1 Thessalonians 5:22
Abstain from all appearance of evil.
A man will never begin to be good till he begins to decline those occasions that have made him bad; therefore saith St. Paul to the Thessalonians, and through them to all others, "Abstain from all appearance of evil."
I. THE WAY TO FULFIL THIS COUNSEL. You must shun and be shy of the very shows and shadows of sin. The word which is ordinarily rendered "appearance," signifies kind or sort; and so the meaning of the apostle seems to be this, Abstain from all sort, or the whole kind, of evil; from all that is truly evil, be it never so small. The least sin is dangerous. Caesar was stabbed with bodkins, and many have been eaten up by mice. The least spark may consume the greatest house, the tinest leak may sink the noblest vessel, the smallest sin is enough to undo the soul, and, therefore, shun all the occasions that lead to it. Job made a covenant with his eyes (Job 31:1), Joseph would not be in the room where his mistress was (Genesis 39:10), and David, when himself, would not sit with vain persons (Psalm 26:3-7). As long as there is fuel in our hearts for a temptation we cannot be secure: he that hath gunpowder about him had need keep far enough off from sparkles; he that would neither wound conscience nor credit, God nor Gospel, had need hate "the garment spotted with the flesh." In the law, God commanded His people not only that they should worship no idol, but that they should demolish all the monuments of them, and that they should make no covenant nor affinity with those who worshipped them, and all lest they should be drawn by those occasions to commit idolatry with them. He that would not taste of the forbidden fruit must not so much as gaze on it; he that would not be bitten by the serpent, must not so much as parley with him. He that will not fly from the occasions and allurements of sin, though they may seem never so pleasant to the eye or sweet to the taste, shall find them in the end more sharp than vinegar, more bitter than wormwood, more deadly than poison.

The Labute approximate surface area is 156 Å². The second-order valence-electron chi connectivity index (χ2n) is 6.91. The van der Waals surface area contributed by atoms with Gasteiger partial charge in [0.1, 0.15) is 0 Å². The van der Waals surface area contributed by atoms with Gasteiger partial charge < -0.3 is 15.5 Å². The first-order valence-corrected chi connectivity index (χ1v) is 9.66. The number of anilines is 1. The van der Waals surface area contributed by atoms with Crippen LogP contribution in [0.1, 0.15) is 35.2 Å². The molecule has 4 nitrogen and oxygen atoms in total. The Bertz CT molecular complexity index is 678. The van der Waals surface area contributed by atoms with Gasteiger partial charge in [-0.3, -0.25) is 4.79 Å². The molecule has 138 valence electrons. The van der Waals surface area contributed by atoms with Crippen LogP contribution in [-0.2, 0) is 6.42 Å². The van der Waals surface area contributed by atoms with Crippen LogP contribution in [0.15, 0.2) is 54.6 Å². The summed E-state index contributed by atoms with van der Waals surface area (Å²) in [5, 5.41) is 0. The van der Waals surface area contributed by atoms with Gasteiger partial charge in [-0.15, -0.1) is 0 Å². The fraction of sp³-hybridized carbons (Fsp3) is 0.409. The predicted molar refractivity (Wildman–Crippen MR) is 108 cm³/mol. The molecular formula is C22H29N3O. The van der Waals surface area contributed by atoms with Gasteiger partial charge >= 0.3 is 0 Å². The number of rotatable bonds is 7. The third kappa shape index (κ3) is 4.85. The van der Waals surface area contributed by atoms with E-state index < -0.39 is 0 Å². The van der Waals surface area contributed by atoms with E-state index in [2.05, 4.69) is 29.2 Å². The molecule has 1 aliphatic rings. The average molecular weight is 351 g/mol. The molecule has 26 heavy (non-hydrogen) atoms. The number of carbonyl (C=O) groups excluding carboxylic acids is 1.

II. NOTED EXAMPLES TO INCITE US. Scipio Africanus, warring in Spain, took New Carthage by storm, at which time a beautiful and noble virgin resolved to flee to him for succour to preserve her chastity. Hearing of this, he would not suffer her to come into his presence for fear of temptation, but caused her to be restored in safety to her father. Livia counselled her husband Augustus not only to do no wrong, but not to seem to do it. Caesar would not search Pompey's cabinet, lest he should find new matters for revenge. Plato mounted upon his horse, and judging himself a little moved with pride, at once alighted, lest he should be overtaken with loftiness in riding. Theseus is said to have cut off his golden locks, lest his enemies should take advantage by laying hold of them. Oh, Christian people! shall the very heathen, who sit in darkness, shun and fly from the occasion of sin, and will not you, who sit under the sunshine of the gospel? To prevent carnal carefulness, Christ sends His disciples to take lessons from the irrational creatures (Matthew 6:26-32). And to prevent your closing with the temptation to sin, let me send you to school to the like creatures, that you may learn by them to shun and avoid the occasions of sin. A certain kind of fish, perceiving themselves in danger of taking, by an instinct which they have, do darken the water, and so many times escape the net which is laid for them. And a certain kind of fowl, when they fly over Taurus, keep stones in their mouths, lest by shrieking and gabbling they discover themselves to the eagles, which are among the mountains, waiting for them. Now, if all these considerations put together will not incite you to decline the occasions of sin, I know not what will.
Parallel VersesKJV: Abstain from all appearance of evil.